Chapel Hill congregations offer sanctuary following ICE arrests

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Two Chapel Hill congregations are working together to provide shelter to Rosa del Carmen Ortez-Cruz.

Following dozens of ICE arrests in North Carolina last week, two Chapel Hill congregations have teamed up to offer sanctuary to a Honduran woman.

"It's just been devastating, talking to friends who've been affected in the community. Lives just torn apart, communities just torn apart, families torn apart," said Isaac Villegas, the pastor at Chapel Hill Mennonite Fellowship.

Alongside Pastor Mark Davidson at Church of Reconciliation, the congregations are working together to provide shelter to Rosa del Carmen Ortez-Cruz.

"I fear for my life returning to Honduras. I have four kids who need me," said Ortez-Cruz as she fought tears.

In 2002, Ortez-Cruz fled Honduras after facing domestic violence from her partner. She said she was stabbed, forcing her to the hospital for a long-term stay as she recovered. Those injuries, came with a threat of further violence.

Following the attack, she left with her son.

"My kids deserve a future without fear," Ortez-Cruz said.

After spending four years in Washington, DC, she moved to North Carolina where she's lived and worked in the Greensboro area for the past 12 years.

Now with four children, she enjoys the tranquility of North Carolina. But a recent ruling by an immigration judge denying her bid for refugee status - coupled with increased ICE scrutiny - has forced her to seek shelter.

"I miss my family. I want to be free, go outside. But I'm appreciative of the support," Ortez-Cruz said.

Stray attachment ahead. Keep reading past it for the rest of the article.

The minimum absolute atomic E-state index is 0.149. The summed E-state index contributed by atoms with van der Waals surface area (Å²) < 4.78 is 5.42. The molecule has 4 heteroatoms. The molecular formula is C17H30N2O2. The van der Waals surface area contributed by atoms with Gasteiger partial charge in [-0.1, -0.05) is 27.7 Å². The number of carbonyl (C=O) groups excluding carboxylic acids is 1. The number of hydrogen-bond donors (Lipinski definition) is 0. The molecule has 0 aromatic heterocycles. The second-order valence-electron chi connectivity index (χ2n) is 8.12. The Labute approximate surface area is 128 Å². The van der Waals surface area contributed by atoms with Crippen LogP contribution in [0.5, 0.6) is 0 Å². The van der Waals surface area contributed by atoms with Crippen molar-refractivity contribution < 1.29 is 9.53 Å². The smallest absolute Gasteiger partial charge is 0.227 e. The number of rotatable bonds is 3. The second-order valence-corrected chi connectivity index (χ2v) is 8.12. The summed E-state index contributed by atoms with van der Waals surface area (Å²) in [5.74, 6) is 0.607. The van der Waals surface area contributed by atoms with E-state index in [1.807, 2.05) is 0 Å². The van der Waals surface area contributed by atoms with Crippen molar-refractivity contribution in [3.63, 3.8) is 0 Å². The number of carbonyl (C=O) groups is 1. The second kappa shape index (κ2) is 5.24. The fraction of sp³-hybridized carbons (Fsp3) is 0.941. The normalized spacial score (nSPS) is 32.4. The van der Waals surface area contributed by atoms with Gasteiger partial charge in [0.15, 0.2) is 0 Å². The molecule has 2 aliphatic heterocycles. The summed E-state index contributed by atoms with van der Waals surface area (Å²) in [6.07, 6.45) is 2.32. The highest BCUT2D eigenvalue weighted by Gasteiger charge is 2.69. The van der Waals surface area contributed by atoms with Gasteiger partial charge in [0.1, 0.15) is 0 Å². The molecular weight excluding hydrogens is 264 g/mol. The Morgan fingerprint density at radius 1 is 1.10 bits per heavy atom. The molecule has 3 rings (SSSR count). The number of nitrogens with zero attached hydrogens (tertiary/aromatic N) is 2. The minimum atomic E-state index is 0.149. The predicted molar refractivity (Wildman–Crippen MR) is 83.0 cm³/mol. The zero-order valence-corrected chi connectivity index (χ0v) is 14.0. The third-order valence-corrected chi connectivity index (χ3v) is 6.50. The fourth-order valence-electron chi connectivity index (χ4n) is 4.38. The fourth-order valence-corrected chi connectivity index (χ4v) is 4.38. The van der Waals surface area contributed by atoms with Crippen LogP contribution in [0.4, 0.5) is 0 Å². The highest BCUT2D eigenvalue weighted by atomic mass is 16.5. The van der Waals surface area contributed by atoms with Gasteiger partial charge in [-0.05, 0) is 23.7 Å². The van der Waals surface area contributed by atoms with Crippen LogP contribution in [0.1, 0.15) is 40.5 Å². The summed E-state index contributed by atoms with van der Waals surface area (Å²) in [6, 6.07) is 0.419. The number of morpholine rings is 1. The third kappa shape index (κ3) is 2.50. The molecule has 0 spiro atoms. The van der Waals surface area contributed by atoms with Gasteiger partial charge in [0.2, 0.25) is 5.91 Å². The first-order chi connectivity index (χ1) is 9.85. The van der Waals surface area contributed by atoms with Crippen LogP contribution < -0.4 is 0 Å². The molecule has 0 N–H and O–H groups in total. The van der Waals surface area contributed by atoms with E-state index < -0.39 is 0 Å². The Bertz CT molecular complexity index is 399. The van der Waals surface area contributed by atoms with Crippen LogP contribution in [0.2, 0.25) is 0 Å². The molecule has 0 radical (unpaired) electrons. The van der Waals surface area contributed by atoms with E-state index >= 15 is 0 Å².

Villegas said "it's very hard to live here away from her kids, away from her community.

He added that there is "panic" in the undocumented immigrant community about recent reports. A spokesperson for ICE confirmed the agency made roughly 40 arrests statewide last week, with about 25 of them in the Triangle.

While recent reports have garnered attention, the official said there was not anything new about the agency's presence.

"ICE makes targeted arrests on a daily basis in accordance with its ongoing enforcement activity. The general premise some seem to be suggesting that ICE's presence in North Carolina is a new development is not accurate," ICE wrote in a statement.

The spokesman added that arrests are made on a case-by-case basis, saying that "ICE continues to focus its limited resources first and foremost on those who pose the greatest threat to public safety and any suggestions as to ICE engaging in random or indiscriminate enforcement are categorically false. ICE does not conduct any type of indiscriminate raids or sweeps that target aliens indiscriminately."

ICE has a Sensitive Locations policy, which prohibits enforcement actions from taking place in certain locations absent specific conditions being met. Some of those locations include hospitals, schools, and religious places of worship. To learn more about ICE's Sensitive Location policy, click here.
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